Reb Yochanan asked in wonderment, “Didn’t you just borrow money to spend Yomim Noraim by the Friediker Rebbe in Warsaw? You’re going to borrow more money before repaying the initial loan?” The rav responded, “Imagine, a wedding in which the Rebbe Rashab, Maharash, the Tzemach Tzedek, the Mitteler Rebbe, and the Alter Rebbe and perhaps the Baal Shem Tov are in attendance. Do you think I’m prepared to bypass this opportunity?”

Seeing how badly my elter zeide wanted to go, my bubbe Zishe rehabilitated him to health and made sure he had dressed appropriately to brave the cold, and he set out on his way with Reb Leib to the historic chasunah. Later, in a letter that my elter zeide wrote to the Friediker Rebbe, he describes the impact of Reb Sheinin’s conversation with him, convincing him to borrow more money to attend the chasunah. He wrote, “When I realized that the rav was serious about going, I immediately arranged with the gemilus chesed an additional loan of 100 gold coins to cover the cost of the trip. What I saw, heard, and the emotions that pervaded me while at the chasunah I hope will remain with me forever.”

It’s interesting to note that for many years my zeide ran the free-loan society in Crown Heights that went under the name “Gemilas Chesed Shomrei Shabbos.” After the passing of my great-grandfather, his children Esther and Shimon Goldman continued the free-loan society until recently, when it has changed hands. I recently learned that it was called by the name Shomrei Shabbos since its initial objective was to help out new immigrants who had to leave their jobs to uphold the honor and sanctity of Shabbos. We all hear stories of self-sacrifice, how our forebears had given up everything to keep Torah and mitzvos after coming over to America, without looking into those organizations that helped in whatever way possible to get them through these trying times.

The following incident was retold by my great-uncle, Reb Sholom DovBer Gordon, z’l:

When the Friediker Rebbe passed away, in arranging the taharah prior to the funeral, a lottery was held to determine who would participate. Reb Yochanan was awarded with attending to the head of the Friediker Rebbe. Towards the conclusion of the levayah, Reb Sholom Ber relates that his father whispered into his ear that he is concerned for an evil eye as a result of the great merit he was given with the preparing the Friediker Rebbe for the levayah. [The Alter Rebbe was appointed to the head of the Maggid of Mezeritch and it is related that he too felt a similar omen upon receiving the honor.]

After the funeral had concluded, it became known to us that my grandmother was suffering from a dreadful illness and that for a while she had not been feeling all that well. Although my elter zeide concealed the news from the Ramash (who at that time had not yet assumed leadership of Chabad) during a conversation they had a few days later, the Rebbe leaned over and remarked, “I hear that your mother is not well.” My elter zeide replied, “The doctors are not sure whether to operate or not.” The Rebbe replied, “Ask the Friediker Rebbe; he will surely find a way to answer you.” Upon hearing the directive, they began to implore in the Friediker Rebbe’s merit for an answer to this difficult situation. The operation was performed successfully and our grandmother regained her health and lived for many more years.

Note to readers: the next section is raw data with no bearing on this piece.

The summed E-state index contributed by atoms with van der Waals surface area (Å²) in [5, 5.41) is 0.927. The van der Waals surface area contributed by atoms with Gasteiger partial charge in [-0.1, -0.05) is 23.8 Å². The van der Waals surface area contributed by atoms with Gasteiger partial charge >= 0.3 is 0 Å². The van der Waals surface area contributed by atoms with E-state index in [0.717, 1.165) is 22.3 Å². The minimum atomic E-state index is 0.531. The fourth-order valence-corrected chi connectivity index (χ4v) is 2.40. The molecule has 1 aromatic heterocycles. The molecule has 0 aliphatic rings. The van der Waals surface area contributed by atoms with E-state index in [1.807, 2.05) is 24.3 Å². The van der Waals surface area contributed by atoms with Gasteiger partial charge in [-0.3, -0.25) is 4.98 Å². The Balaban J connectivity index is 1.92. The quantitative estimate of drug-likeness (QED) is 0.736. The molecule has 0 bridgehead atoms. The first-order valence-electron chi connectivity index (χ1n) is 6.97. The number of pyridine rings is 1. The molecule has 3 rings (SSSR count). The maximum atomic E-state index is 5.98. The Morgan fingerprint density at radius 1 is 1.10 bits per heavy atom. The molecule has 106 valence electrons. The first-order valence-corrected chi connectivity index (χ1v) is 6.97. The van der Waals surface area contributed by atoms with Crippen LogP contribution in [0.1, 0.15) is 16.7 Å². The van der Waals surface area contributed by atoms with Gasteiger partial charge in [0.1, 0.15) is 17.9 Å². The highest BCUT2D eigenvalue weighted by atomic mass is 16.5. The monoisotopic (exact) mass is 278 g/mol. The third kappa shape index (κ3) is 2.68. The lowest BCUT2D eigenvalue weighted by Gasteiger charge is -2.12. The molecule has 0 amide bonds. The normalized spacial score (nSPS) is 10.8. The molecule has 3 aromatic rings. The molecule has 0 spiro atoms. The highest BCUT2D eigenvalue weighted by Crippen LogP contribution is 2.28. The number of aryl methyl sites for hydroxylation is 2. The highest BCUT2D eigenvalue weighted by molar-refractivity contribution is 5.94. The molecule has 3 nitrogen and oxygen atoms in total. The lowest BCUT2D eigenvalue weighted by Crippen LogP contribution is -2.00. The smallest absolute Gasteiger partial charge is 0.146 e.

My great-grandfather was known for his keen sense of humor. One year during the Rebbe’s farbrengen, he was feeling quite weak, and he passed out. After he had been awakened and escorted out of the main room in 770, he remained sitting on the steps leading up to the Rebbe’s room. After the farbrengen, the Rebbe exited the shul, encountered my elter zeide, and asked what had happened and how he was feeling. Zeide replied, “I had passed away and was brought to heaven, Gehinnom was closed, and they didn’t allow me into Gan Eden, so they sent me back down.” Upon hearing that humorous account, the Rebbe laughed.

One year on Simchas Torah, the Rebbe instructed Reb Yochanan to remove his hat and put on a shtreimel prior to selling the mitzvos. In 1969, the year in which my elter zeide passed away, they could not locate a shtreimel, so instead the Rebbe grabbed a handkerchief and tossed it in Reb Yochanan’s direction, with a wide smile on his face, in order to cover his head.

This incident gained much more significance when on Simchas Torah 1989, the Rebbe again grabbed a handkerchief and tossed it towards Reb Yisrael Duchman so he could use it to relieve his perspired face. In that same year he passed away.

The last incident associated with the aforementioned anecdotes took place on Simchas Torah 1990, when the Rebbe during a farbrengen blew a kiss to Reb JJ Hecht who later that year passed away.

Stories such as these and especially Chassidic stories involving the Baal Shem Tov and his students are made to seem juvenile or shrouded in mystery and are met with skepticism in some circles. Yet stories such as these allow us to keep the departed rooted in our world and can succeed in instilling within us the seriousness and self-sacrifice that they had for Torah, mitzvos, and Yiddishkeit. Today’s world looks on the outside very different than it did back then. We are united through the Torah and our strength to persevere through hard times is made so much easier when we can recall the manner in which our forebears persisted and succeeded in raising beautiful Torahdike and Chassidic families despite the odds that remained against them.

The word ma’aseh, which in Hebrew means story, also is used in the context “Ma’asin al hatzedakah,” which means to force someone to give charity. The implication here is that it compels us to do something that we otherwise would find difficulty in doing. For me, this article has been long overdue, and I hope you find something from among these stories to relate to and keep with you for the times when they will be most useful.

The memory of Reb Yochanan ben Reb Yisrael should be blessed and he should represent us all in heaven and beseech G‑d to take us out of galus. v

The author would like to acknowledge his uncle Binyomin and Rabbi Yehoshua Binyomin Gordon, regional director of Chabad of the Valley, for providing the biographical sketches making this article possible.

Comments for Yochanan Gordon are welcome at

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Posted by on August 4, 2013. Filed under In This Week's Edition. You can follow any responses to this entry through the RSS 2.0. Both comments and pings are currently closed.